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What is a "real" education?

If you want to go beyond a traditional education consisting of taking notes in lecture halls, this is the place to start. Involvement in a research laboratory is one of several options that allow you to enhance your college experience. Laboratory experience is highly valuable if you are interested in attending professional or medical school. Research experience is essential if you want to go to graduate school. There are four easy steps:

  1. Identify a research field of interest.

  2. Match your research interest with faculty members‘ at OU by reading over research summaries provided by faculty who are interested in involving undergraduates in their research (see link below)

  3. Learn more about their research projects by visiting their web pages and reading their publications.

  4. Email and visit the professor of your choice and discuss the possibility of working in their laboratory.

The Faculty Research Interests page will allow you to get started on steps 1-3. The number of positions is limited, so professors will need to evaluate your true interest and motivation. Thus, be sure you are interested and informed before contacting a professor.

Can I earn credits for undergraduate research?

Yes, Biological Sciences majors with at least a 3.0 GPA can register for BIOS 4940 Undergraduate Research. Students who complete a research project may choose to write up that research as a Tier III thesis in BIOS 4941. Students interested in pursuing Honors research should read the next section.

BIOS 4940 Undergraduate Research. Prerequisites: 14 credit hours in BIOS, 3.0 GPA in BIOS, permission of faculty research mentor. When a professor in the Department of Biological or Biomedical Sciences has agreed to have you do research in their lab, they may enroll you in this credit/no credit course for 1-3 credit hours per semester, up to a maximum of 8 credit hours. Note that each credit represents 3-4 hours of work per week for the entire semester.

BIOS 4941 Senior Research and Thesis (Tier III). Prerequisites: 3 credit hours in BIOS 4940, 3.0 GPA in BIOS, permission of faculty research mentor and permission of Tier III course instructor. Students who have completed a research project may chose, with agreement of their research mentor, to write up their research as a thesis. Students must also present their research as a poster or in a talk. The course is 3 credit hours and is graded. Students should contact the course instructor, Dr. Christine Griffin no later than the beginning of their senior year if they plan to write a senior thesis.

Can I graduate with honors (even if I am not a member of the Honors Tutorial College)?

Yes, Biological Sciences majors may graduate with Department Honors in the Biological Sciences through the College of Arts & Sciences, if they meet the following criteria:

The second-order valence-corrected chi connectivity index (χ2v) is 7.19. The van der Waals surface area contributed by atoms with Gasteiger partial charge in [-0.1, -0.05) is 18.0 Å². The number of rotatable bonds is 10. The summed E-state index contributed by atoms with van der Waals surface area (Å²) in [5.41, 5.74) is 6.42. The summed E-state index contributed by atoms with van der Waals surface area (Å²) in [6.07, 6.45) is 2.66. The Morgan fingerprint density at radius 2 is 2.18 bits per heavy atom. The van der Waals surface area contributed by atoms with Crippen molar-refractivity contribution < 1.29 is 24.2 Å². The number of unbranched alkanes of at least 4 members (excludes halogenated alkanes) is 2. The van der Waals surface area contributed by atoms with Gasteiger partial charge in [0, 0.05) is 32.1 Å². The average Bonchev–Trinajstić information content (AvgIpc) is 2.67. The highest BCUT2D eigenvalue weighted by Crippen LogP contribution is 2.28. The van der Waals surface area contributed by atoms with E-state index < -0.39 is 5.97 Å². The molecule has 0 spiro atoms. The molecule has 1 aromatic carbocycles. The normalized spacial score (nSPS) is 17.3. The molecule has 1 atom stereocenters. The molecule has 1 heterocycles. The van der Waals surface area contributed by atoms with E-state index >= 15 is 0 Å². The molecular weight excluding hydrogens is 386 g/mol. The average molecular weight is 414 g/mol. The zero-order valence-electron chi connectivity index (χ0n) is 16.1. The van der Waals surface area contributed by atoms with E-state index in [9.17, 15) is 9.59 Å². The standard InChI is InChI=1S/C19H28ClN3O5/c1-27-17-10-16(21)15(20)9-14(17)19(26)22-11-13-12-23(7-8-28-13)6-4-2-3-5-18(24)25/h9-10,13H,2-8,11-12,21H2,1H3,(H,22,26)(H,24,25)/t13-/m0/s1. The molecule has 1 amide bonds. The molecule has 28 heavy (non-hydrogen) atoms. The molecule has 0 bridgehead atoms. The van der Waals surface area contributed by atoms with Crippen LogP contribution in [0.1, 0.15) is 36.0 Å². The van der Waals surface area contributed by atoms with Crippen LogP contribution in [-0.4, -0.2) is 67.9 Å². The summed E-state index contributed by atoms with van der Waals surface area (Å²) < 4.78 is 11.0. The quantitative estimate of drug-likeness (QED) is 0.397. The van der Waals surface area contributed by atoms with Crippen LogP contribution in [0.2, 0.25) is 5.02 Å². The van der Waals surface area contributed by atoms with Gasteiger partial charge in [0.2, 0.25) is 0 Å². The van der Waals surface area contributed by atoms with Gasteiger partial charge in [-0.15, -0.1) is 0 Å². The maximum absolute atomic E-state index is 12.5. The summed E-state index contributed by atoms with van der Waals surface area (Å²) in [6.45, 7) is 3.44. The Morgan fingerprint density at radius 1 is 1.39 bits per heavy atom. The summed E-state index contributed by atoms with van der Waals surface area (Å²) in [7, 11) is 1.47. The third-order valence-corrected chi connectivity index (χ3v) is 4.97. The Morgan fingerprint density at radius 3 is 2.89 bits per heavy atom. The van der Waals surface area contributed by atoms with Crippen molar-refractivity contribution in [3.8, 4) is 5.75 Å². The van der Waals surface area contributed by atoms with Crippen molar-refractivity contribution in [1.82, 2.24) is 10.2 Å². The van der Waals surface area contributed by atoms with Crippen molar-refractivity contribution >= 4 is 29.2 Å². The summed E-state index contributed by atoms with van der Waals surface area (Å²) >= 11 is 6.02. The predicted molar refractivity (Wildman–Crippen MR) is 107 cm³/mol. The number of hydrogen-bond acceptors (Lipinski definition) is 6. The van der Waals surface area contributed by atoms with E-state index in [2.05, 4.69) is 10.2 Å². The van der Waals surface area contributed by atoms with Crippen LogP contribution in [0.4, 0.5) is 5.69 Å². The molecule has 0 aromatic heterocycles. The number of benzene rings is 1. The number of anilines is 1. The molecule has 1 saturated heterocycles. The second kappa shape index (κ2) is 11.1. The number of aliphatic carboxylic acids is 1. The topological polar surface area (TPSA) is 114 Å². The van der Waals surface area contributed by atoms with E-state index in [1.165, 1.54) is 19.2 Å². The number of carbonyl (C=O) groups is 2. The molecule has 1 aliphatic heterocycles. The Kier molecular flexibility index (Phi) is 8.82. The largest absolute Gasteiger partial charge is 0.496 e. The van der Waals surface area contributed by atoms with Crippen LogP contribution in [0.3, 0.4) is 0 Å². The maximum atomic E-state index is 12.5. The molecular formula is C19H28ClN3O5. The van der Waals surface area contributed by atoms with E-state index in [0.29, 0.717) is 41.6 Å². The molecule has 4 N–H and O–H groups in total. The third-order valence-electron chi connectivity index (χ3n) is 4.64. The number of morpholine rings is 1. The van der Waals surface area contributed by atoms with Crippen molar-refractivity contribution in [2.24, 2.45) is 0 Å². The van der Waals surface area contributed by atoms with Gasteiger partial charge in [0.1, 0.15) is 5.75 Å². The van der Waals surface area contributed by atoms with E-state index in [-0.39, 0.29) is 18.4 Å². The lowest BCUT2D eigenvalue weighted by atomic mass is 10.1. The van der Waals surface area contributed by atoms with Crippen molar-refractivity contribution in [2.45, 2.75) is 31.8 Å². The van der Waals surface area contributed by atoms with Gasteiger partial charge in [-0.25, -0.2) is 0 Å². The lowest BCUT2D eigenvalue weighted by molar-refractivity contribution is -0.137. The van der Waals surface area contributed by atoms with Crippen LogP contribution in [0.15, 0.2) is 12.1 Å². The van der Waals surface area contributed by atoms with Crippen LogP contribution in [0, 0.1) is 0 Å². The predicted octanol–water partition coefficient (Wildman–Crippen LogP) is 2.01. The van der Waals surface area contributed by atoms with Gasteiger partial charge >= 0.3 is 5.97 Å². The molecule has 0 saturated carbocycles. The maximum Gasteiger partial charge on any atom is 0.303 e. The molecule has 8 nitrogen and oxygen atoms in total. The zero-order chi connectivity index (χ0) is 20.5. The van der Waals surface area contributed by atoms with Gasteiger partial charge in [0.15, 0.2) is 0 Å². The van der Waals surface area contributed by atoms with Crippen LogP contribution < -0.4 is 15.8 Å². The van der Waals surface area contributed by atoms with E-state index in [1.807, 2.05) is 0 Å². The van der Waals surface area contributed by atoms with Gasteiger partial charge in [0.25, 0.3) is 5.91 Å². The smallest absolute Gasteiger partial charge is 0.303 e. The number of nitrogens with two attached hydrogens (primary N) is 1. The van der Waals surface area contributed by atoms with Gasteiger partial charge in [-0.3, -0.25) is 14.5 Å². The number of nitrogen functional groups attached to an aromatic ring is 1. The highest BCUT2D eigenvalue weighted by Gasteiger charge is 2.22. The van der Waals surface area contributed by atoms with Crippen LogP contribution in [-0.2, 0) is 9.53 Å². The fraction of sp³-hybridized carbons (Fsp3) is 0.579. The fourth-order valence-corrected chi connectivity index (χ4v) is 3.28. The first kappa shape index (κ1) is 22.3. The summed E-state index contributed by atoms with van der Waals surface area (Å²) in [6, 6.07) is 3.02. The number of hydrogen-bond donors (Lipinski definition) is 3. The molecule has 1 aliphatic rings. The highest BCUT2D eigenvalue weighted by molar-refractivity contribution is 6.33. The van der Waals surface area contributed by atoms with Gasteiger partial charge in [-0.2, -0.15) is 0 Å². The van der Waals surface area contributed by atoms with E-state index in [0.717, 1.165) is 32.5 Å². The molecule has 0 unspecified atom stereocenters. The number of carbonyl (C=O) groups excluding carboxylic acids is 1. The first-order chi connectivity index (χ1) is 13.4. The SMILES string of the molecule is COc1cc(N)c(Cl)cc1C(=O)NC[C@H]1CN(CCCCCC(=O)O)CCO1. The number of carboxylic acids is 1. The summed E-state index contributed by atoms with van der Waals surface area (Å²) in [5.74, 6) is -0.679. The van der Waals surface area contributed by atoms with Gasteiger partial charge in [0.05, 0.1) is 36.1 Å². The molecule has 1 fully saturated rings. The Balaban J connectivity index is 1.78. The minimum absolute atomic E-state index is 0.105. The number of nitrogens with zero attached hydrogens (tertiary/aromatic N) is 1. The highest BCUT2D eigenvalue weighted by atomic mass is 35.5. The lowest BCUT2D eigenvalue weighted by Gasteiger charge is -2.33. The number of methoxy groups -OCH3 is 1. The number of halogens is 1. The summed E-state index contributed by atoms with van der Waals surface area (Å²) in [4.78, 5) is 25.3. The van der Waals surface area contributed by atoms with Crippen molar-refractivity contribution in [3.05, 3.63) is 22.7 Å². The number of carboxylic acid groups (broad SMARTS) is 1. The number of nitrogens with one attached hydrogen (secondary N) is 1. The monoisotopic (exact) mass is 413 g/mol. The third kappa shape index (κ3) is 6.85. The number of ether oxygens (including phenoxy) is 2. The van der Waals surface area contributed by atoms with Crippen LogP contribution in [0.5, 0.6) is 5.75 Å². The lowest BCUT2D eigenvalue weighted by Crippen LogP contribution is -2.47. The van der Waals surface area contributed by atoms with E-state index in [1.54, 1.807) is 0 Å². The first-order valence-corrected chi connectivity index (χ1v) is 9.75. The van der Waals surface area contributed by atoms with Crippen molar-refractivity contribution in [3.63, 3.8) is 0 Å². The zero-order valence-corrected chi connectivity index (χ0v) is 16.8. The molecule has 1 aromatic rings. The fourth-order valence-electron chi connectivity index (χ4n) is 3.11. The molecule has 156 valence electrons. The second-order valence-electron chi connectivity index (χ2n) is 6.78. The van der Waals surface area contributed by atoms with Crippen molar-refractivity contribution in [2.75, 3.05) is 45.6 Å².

1. Start doing research with a faculty mentor in the Department of Biological or Biomedical Sciences during your junior year. Generally, this means enrolling in BIOS 4940 during spring semester of your junior year.

  2. Discuss doing a senior honors thesis with your faculty research mentor and the Departmental Honors Coordinator (DHC), Dr. Christine Griffin, before the end of your junior year.

  3. Enroll in BIOS 4940H in fall of your senior year.
    BIOS 4940H Honors Undergraduate Research. Prerequisites: 25 credit hours in BIOS, BIOS 4940 or other research, 3.5 GPA in BIOS, permission of faculty research mentor and permission of Departmental Honors Coordinator (DHC). This course is designed for seniors in fall semester who plan to graduate in the spring with Honors in the Department of Biological Sciences by having a high GPA, completing a research project, and writing an Honors thesis (BIOS 4941H). The course is for 2-6 credit hours (usually 4-6) and requires permission of both the research mentor and DHC.

  4. Enroll in BIOS 4941H in spring semester of your senior year, complete an honors research thesis, and give an oral presentation of your work. BIOS 4941H Senior Honors Thesis. Prerequisites: BIOS 4940H, 3.5 GPA in BIOS, permission of faculty research mentor and permission of Departmental Honors Coordinator. Students who have completed a BIOS 4940H research project may write up their research as an Honors thesis. The thesis must be approved by the research mentor, a second faculty reader, the DHC, and the College of Arts and Sciences Thesis Guidlines . Students must present their research in a talk. The course is 3-6 credit hours (generally 4-6) and is graded.

  5. Graduate with a GPA of at least 3.5, i.e., cum laude, in the major and overall.

If you are interested in this program, you must start planning with your research mentor and the Departmental Honors Coordinator in your junior year. Contact Dr. Christine Griffin for more information.

Are there special programs to enhance my undergraduate experience?

The Under Graduate Research Immersion Program - UGRIP

The special learning community of OCEES (Ohio Center for Ecology and Evolutionary Studies) faculty, post-docs, visiting professors, and graduate students provides the opportunity to engage Ecology and Evolutionary Biology (EEB) undergraduates in scientific inquiry-based learning and research. The UGRIP plan is open to all undergraduate EEB majors on a competitive basis. It consists of two components (see below) designed to engage students during freshman through senior years with research engagement and a formal research course experience in the junior/ senior years. Our philosophy is to invoke research experience early and in parallel with their core major requirements, then add formal research experience as upper classmen. UGRIP graduates have formal research experience that serves to increase their competitiveness for future employment/ academic opportunities.